The Indian Auto sector has seen signs of recovery with sales numbers for passenger vehicles have been positive for most of the major players. There is still some weakness when viewing the commercial vehicles sales figures.
Revenues for Maruti have been up 10% yoy and profits up by 1% yoy. The onset of festive season is boding well for the Auto players as Diwali has traditionally been a hot time for car sales in India.
Most of the companies including Maruti Suzuki seem to have missed the demand estimates and it still remains to be seen if they can convert this pent up demand into regularizing revenue streams.
India’s Foreign Exchange reserves touched an all time high of $560.532 billion in the week ended October 23rd. During the reporting week, reserves saw a major increase in the foreign currency assets (FCA) which rose by $5.202 billion. Gold reserves were up by $175 million to $36.860 billion as per RBI.
This is welcome news as there is an increasing pressure on Indian Government to maintain the fiscal deficit in a manageable range. On top of which the increase in government borrowings has been another worrying factor.
The country’s reserve position with IMF has climbed by $27 million and the special drawing rights rose by $8 million. This will provide further scope for the Government to help out with their borrowing woes.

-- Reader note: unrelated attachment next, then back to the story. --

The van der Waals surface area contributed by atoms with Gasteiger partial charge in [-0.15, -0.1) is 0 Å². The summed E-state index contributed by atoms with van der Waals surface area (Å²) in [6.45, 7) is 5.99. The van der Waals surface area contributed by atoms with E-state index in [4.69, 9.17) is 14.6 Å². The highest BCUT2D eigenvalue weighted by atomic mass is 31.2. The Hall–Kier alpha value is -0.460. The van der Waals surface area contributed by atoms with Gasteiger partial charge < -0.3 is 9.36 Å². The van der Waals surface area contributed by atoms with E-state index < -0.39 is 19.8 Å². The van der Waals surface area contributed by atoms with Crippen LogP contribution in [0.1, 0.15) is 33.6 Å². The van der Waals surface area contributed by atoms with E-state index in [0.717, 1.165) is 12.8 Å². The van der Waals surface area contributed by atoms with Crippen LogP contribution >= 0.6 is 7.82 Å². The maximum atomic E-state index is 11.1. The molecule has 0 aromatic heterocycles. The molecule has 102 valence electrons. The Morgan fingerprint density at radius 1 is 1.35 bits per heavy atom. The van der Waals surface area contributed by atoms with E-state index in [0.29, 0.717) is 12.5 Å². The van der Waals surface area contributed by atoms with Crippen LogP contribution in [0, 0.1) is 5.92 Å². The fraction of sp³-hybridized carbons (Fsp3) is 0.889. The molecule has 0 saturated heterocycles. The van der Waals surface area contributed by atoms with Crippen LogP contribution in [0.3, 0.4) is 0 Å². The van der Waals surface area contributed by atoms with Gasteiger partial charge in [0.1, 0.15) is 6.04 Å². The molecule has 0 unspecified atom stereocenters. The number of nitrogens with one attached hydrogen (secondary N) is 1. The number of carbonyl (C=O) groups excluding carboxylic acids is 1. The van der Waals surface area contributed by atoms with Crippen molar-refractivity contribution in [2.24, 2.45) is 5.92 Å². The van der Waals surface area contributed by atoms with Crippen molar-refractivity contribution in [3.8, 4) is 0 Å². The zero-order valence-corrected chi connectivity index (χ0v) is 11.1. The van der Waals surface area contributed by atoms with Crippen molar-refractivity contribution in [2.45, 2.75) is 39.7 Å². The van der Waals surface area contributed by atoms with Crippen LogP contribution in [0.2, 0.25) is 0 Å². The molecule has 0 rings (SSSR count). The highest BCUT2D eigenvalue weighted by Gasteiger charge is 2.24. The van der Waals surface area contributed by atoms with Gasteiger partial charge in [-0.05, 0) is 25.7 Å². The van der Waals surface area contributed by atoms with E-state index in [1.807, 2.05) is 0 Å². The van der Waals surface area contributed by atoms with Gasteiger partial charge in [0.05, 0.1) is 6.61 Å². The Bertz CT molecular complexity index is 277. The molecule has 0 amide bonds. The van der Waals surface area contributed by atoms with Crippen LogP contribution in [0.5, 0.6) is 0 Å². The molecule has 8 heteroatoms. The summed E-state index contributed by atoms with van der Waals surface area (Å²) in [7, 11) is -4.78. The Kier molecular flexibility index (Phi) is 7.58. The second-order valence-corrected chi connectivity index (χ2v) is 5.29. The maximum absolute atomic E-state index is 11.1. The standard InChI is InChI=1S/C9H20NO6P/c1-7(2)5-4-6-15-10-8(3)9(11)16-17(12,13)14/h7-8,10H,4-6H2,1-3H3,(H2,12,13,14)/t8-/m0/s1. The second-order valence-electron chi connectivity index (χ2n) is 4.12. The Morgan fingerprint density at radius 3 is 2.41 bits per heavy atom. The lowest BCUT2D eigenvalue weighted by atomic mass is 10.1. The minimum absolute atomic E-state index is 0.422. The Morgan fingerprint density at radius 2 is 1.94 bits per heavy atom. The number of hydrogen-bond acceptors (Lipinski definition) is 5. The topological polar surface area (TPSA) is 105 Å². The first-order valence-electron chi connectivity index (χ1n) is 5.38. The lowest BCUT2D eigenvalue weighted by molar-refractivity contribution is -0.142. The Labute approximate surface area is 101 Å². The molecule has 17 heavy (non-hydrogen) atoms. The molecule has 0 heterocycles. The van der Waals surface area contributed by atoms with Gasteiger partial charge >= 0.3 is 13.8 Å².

GE Power: Shares of GE Power India Ltd. snapped a six-session losing streak after the company said it will continue to pursue opportunities in a business segment that focuses on reducing sulphur dioxide emissions even as its promoter plans to exit the new-build coal power market globally.
The total flue-gas desulphurisation market (including captive power plant) in India is 225 GW, out of which about 82 GW (Rs 33,000 crore) has been already been ordered till date by majorly central public sector utilities with a few state utilities and IPP (independent power producer),” according to an exchange filing.